A couple of months ago, I was in Los Angeles visiting some friends and talking Ferraris. On my last night there, I had dinner with my friend Tom Wilson who runs the 250GTE Registry. He owns a GTE that has been in the state of restoration for many years, and made its public appearance at Concorso Italiano in 2015.
Although the car made the gathering of GTEs, the engine was still apart and waiting to be rebuilt. A borrowed engine was generously loaned, but the plan was to finish the engine rebuild and finally finish the car! Tom W. updated me with the progress, and commiserated with me about how long it was taking. Some of the delays were with the engine block where corrosion was extensive from having the car sit with coolant inside the block for decades, but the biggest problem was with the heads. They were sitting at a shop in the Bay Area of California not getting done for a couple of years!
With Tom Wilson’s engine block, he had to use some pretty talented welders to fix the corrosion, and the same care was given to the heads. Unfortunately, with talent, sometimes comes drama. It was clear something was wrong at the shop that was contracted to do the heads, and it was stalling the whole project. My opinion was if the head guy hadn’t gotten to the work in two years, he was never going to get to them. If there was a misunderstanding, or subtext to the problem, the only way to move forward was to get the heads back and find someone else to do the job.
Tom told me his machinist in the Bay Area was avoiding his calls, and was a hard man to reach. He had Tom’s crankshaft and flywheel, and was overseeing the head rebuild at a specialty head shop. I was so disappointed in hearing Tom W.s’ story, and heard myself offering to fly to the Bay Area to collect Tom’s parts and try to straighten this mess up! I knew some of the players in Tom’s story, and felt I could help mediate.
When I got back to NY, I started call the people involved with Tom Wilson’s project, and set a date to go out. Tom wanted to settle up any outstanding invoices, but we also wanted to absolve any responsibility for any unfinished work. I’ve seen shops stop working on a project for many reasons, and they will sit for years without any forward progress. No one wants these issues to turn ugly and go to litigation, so I felt my role was to try and solve this problem amiably. In this case, I felt it was more important to get the parts into the hands of a motivated rebuilder, and move forward.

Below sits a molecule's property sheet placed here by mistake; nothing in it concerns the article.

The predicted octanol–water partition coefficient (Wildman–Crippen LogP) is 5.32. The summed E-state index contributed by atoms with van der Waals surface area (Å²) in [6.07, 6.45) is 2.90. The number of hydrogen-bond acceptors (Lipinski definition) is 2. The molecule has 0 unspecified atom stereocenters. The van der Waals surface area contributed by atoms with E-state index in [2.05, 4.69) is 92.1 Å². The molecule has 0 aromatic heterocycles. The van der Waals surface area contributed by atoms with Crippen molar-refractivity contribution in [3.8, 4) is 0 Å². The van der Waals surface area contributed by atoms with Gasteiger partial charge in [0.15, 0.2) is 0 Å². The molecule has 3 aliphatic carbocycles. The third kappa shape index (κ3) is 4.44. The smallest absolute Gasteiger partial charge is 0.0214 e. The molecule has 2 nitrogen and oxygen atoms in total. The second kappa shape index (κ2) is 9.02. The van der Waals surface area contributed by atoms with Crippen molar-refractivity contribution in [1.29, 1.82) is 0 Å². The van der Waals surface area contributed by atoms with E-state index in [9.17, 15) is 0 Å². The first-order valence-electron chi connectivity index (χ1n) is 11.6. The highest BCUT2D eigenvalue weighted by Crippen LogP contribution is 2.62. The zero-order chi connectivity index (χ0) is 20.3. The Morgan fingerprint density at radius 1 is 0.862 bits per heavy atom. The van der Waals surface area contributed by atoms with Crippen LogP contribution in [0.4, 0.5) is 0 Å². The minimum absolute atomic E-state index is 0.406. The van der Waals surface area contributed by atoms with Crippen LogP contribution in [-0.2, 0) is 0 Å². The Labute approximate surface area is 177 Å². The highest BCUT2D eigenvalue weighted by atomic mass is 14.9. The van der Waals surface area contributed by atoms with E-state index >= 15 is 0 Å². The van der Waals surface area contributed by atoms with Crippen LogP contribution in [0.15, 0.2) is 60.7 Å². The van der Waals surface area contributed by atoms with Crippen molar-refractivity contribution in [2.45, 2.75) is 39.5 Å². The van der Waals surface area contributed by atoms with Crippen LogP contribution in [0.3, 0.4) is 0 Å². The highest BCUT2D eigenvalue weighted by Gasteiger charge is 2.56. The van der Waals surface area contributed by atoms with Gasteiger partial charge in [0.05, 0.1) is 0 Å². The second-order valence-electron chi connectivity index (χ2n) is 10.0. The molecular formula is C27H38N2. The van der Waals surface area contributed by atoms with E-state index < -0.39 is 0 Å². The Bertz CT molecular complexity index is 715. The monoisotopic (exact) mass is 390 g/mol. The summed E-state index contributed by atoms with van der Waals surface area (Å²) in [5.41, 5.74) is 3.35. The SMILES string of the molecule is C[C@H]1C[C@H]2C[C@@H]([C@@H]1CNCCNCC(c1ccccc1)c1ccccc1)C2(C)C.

The plan was to fly out to San Jose on December 8th, collect the crankshaft, flywheel, and heads. After my inventory of the parts, I would authorize a wire transfer of funds to settle the invoice for the work, and drive the parts to Los Angeles so Tom could continue with the rebuild. With about three weeks leading up to my arrival, I felt the individuals with the parts had plenty of time to collect the parts, invoice me for what was completed (or not completed) and I could take the parts away.
When I arrived, I met the machinist and got the crankshaft and flywheel. The next step was to get the heads from the head specialist, Mike. Unfortunately, there was no answer at his shop. When we finally reached Mike, he told us he was sent the the hospital the night before with a minor stroke! More concerned with his welfare, but astounded with the bad timing, we decided to give the Mike time to recover from his health issues and come back another day. My time in California was limited, so the machinist agreed to keep on Mike to get Tom W.’s cylinder heads back asap.
As I was driving south to Los Angeles the next day, I received a phone call from the Machinist telling me Mike died that morning! I was shocked, as I’m sure everyone else. What started as a job for me to get some parts back turned into a delicate position of dealing with an estate! We obviously had to give the family time for mourning and the business of the funeral, but it seemed even more pressing to not lose any parts. Mike owned and ran a specialty Cylinder Head Shop in the San Jose California area, and had dozens of heads if not hundreds of heads on site. I’ve seen situations like this before when owners scramble to the shop trying to repossess their heads, and taking others mistakenly, or intentionally. We really needed to make sure we got what was Tom’s!
I spent days on the phone checking in with my contact making sure he was first into the shop to put our heads aside. I’m sure Tom W. was just as stressed as I was, but it was such a relief when I was sent pictures of Tom’s heads in the hands of a mutual friend in the Bay Area that was keeping them for us until Tom could go and fetch them.
After a couple of months of planning, several dozen phone calls, a transcontinental flight, and road trip from San Jose to Los Angeles, I jump started Tom Wilson’s engine rebuild. This will end up a chapter in the story behind 250GTE 4247, but I was there living it! Crazy!
I want to extend my condolences to Mike Stimson’s family and friends. I never met him and was looking forward to meeting him on my visit to his shop. Rest in Peace.
For those who prefer to send a check through the mail, my mailing address is:
P.O. Box 36
Hollowville, NY 12530